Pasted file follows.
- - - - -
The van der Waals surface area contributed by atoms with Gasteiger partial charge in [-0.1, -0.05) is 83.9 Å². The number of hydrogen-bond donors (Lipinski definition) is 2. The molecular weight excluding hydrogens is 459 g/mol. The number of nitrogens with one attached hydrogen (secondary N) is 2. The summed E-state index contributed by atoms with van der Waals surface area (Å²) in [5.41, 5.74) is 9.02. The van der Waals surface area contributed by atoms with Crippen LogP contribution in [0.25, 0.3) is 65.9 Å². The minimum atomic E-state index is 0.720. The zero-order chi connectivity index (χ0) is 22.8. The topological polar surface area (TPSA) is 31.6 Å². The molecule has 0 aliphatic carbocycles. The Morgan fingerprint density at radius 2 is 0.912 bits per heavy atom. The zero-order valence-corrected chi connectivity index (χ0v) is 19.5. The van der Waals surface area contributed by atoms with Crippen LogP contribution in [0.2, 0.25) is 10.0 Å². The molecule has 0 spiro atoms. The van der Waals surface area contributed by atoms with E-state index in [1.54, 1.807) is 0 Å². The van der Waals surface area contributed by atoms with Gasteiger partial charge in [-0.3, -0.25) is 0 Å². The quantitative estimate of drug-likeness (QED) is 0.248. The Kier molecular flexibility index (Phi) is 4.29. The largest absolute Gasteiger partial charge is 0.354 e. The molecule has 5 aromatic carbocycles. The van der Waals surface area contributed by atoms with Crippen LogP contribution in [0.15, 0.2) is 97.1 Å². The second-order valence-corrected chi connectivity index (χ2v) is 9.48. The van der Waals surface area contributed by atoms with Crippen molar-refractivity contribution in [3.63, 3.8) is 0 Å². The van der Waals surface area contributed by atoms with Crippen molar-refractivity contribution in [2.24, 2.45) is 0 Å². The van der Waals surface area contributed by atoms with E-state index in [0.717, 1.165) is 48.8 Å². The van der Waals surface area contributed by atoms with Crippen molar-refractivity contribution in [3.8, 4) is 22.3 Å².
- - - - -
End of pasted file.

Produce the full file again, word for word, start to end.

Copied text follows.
The van der Waals surface area contributed by atoms with Gasteiger partial charge in [-0.1, -0.05) is 83.9 Å². The number of hydrogen-bond donors (Lipinski definition) is 2. The molecular weight excluding hydrogens is 459 g/mol. The number of nitrogens with one attached hydrogen (secondary N) is 2. The summed E-state index contributed by atoms with van der Waals surface area (Å²) in [5.41, 5.74) is 9.02. The van der Waals surface area contributed by atoms with Crippen LogP contribution in [0.25, 0.3) is 65.9 Å². The minimum atomic E-state index is 0.720. The zero-order chi connectivity index (χ0) is 22.8. The topological polar surface area (TPSA) is 31.6 Å². The molecule has 0 aliphatic carbocycles. The Morgan fingerprint density at radius 2 is 0.912 bits per heavy atom. The zero-order valence-corrected chi connectivity index (χ0v) is 19.5. The van der Waals surface area contributed by atoms with Crippen LogP contribution in [0.2, 0.25) is 10.0 Å². The molecule has 0 spiro atoms. The van der Waals surface area contributed by atoms with E-state index in [1.54, 1.807) is 0 Å². The van der Waals surface area contributed by atoms with Gasteiger partial charge in [-0.3, -0.25) is 0 Å². The quantitative estimate of drug-likeness (QED) is 0.248. The Kier molecular flexibility index (Phi) is 4.29. The largest absolute Gasteiger partial charge is 0.354 e. The molecule has 5 aromatic carbocycles. The van der Waals surface area contributed by atoms with Crippen LogP contribution in [0.15, 0.2) is 97.1 Å². The second-order valence-corrected chi connectivity index (χ2v) is 9.48. The van der Waals surface area contributed by atoms with Crippen molar-refractivity contribution in [3.63, 3.8) is 0 Å². The van der Waals surface area contributed by atoms with Crippen molar-refractivity contribution in [2.24, 2.45) is 0 Å². The van der Waals surface area contributed by atoms with E-state index in [0.717, 1.165) is 48.8 Å². The van der Waals surface area contributed by atoms with Crippen molar-refractivity contribution in [3.8, 4) is 22.3 Å².